It all started with mosquito nets. Or, no, with guinea worm filters. Or, before that, with a million yards of wool in the mountains of Sweden.
Or, taken back another generation, to uniforms for hotel and supermarket workers.
There are plenty of charitable foundations and public agencies devoted to helping the world’s poor, many with instantly recognizable names like Unicef or the Gates Foundation.
But private companies with that as their sole focus are rare. Even the best-known is not remotely a household name: Vestergaard-Frandsen.
Its products are in use in refugee camps and disaster areas all over the third world: PermaNet, a mosquito net impregnated with insecticide; ZeroFly, a tent tarp that kills flies; and the LifeStraw, a filter worn around the neck that makes filthy water safe to drink.
Some are not only life-saving but even beautiful. The turquoise and navy blue LifeStraw is in museum design collections.
“Vestergaard is just different from other companies we work with,” said Kevin Starace, malaria adviser for the United Nations Foundation. “They think of the end user as a consumer rather than as a patient or a victim.”
For example, he said, they have added a cellphone pocket to their bed nets, and make window curtains that kill bugs.
The company, begun in Denmark 51 years ago to make work uniforms, is now run by Mikkel Vestergaard-Frandsen, the grandson of the founder.
After finishing high school in 1991, he said, he had “no interest in growing the market for men’s shirts.” Instead, he went backpacking through India and Africa, entertaining thoughts of going to Kuwait to fight the oil-field fires set during the gulf war.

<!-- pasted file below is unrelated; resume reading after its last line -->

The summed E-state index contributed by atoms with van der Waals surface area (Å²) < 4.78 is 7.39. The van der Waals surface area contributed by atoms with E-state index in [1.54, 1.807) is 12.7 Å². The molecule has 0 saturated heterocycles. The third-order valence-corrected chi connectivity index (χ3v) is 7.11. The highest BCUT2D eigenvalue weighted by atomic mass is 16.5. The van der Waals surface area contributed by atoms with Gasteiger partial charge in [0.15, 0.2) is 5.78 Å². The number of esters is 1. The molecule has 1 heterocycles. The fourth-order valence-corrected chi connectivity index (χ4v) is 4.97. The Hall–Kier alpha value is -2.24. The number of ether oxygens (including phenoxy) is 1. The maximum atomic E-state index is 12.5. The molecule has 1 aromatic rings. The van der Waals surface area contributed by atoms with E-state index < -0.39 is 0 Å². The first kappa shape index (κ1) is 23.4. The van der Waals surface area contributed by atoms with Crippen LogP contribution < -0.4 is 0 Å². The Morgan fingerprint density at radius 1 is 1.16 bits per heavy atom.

Stranded in Egypt, he met two Nigerians who told him he could make good money in their country importing used cars from Europe.
“When you’re 19, you don’t have much of a business plan,” he said. “So I ended up in Lagos, selling cars and truck engines and buses.”
But the chaos of a coup in 1993 sent him back to Denmark.
Meanwhile, his father, Torben, had struck a deal to buy a million yards of old olive-gray wool cloth from Sweden’s civil defense stockpiles.
“Sweden had mountain caves full of everything you need in case of World War III, but they decided the risk was not so great anymore,” the elder Mr. Vestergaard-Frandsen said. “This was for military uniforms. It was good quality, very expensive wool, but it looked so bad that no housewife would have it on her couch.”
Mikkel agreed to take a desk at the back of the factory and work on the next step: having it cut into blankets and sold to the Red Cross. Much of it, he said, ended up in Rwanda and Kurdistan.
Meanwhile, the company’s main business was facing competition from Asia, and both he and his father found relief work more interesting. Exporting used clothes for distribution in refugee camps was profitable. And there was a market in tsetse fly traps; the flies, which transmit sleeping sickness, are drawn to certain wavelengths of blue light, so the company had to make fabric of the right shade that did not fade in sunlight and did not weaken when permeated with insecticide.
In 1998, they became a supplier to the Carter Center, which was founded by former President Jimmy Carter and was leading the global effort to eliminate guinea worm. The worms start life as microscopic larvae inside tiny pondwater fleas but, once swallowed by people, emerge a year later as yard-long strands resembling fine spaghetti but wiggling out of acid-filled blisters, causing excruciating pain.
The center needed mesh filters fine enough to strain out the larvae but tough enough to survive stretching over a water jar. Vestergaard made squares of nylon strainer reinforced with canvas.
The company is “very reliable and they have good quality control,” said Dr. Ernesto Ruiz-Tiben, the director of the guinea-worm program. “We’ve bought millions of dollars’ worth of product from them.”